Jonathan Biss, Milton Court, London, review: His readings were often unorthodox, but they carried convincing authority

Jonathan Biss
The Independent

The phrase ‘late style’ has recently come to have a quite specific meaning, particularly with regard to music. It was originally coined by the German Marxist philosopher Theodor Adorno, as a label for his doctrinaire view of Beethoven. 

Meanwhile the American pianist Jonathan Biss is half-way through a series of recitals in which he juxtaposes the music of a variegated clutch of composers, including Schumann, Chopin, Brahms, and Kurtag at Milton Court. He doesn’t force any generalisations: all he says is that at a late stage in each of these composers’ lives, ‘something caused them to completely change their style’.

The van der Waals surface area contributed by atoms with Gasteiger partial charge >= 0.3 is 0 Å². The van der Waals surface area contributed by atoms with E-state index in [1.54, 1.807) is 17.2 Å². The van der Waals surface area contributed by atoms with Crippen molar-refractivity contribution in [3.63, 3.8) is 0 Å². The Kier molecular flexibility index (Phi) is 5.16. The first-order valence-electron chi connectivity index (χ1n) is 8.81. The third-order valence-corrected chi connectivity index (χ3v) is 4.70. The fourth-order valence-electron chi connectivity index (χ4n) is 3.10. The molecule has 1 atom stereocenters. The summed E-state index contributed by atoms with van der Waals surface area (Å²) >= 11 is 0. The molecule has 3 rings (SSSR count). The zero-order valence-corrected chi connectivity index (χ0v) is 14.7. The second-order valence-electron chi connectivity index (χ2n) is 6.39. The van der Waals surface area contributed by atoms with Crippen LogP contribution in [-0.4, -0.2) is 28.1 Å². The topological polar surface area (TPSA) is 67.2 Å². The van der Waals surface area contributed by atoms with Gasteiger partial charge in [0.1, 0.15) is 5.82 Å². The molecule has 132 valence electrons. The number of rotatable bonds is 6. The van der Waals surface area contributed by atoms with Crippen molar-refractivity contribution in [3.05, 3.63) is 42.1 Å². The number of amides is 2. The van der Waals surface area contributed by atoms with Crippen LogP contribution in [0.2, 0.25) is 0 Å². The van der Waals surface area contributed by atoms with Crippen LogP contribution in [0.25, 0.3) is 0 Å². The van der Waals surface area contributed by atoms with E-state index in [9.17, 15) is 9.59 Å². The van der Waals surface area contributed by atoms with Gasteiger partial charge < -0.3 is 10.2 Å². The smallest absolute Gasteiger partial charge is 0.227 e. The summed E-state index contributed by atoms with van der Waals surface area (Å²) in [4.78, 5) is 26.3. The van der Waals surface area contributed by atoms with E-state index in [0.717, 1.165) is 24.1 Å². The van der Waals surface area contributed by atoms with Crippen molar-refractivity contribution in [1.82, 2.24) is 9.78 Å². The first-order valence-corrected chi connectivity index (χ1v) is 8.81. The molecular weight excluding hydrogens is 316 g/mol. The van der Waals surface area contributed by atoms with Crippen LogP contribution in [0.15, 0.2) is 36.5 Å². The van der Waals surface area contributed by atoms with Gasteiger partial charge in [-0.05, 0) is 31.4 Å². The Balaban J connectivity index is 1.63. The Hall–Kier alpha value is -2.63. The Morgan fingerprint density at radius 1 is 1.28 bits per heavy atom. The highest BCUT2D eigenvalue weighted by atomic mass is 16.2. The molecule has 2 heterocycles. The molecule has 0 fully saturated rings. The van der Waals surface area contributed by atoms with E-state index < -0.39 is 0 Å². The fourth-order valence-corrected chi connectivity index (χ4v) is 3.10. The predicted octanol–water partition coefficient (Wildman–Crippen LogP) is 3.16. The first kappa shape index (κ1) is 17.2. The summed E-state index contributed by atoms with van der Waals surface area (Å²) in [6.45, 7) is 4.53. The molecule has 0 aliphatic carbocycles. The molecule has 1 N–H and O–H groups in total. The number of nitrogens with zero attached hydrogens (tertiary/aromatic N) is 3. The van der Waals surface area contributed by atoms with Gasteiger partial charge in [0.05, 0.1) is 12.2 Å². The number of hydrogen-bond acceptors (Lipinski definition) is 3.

And his performance bore this out. Schumann’s Gesänge der Frühe was written as madness crept up on him, and Biss evoked its desperately bleak sound-world with haunting eloquence. A selection of miniatures from Kurtag’s Jatekok was rendered with velvet touch and singing pedal. Chopin’s Polonaise-Fantasie – which really does seem to be asking ‘what kind of piece am I?’ – was followed by ten of Brahms’s late masterpieces, the Opus 118 and 119 Klavierstücke. Biss’s readings were often unorthodox, but they carried convincing authority. This pianist loves to provoke, but he’s a true keyboard poet.
Read the rest of the review here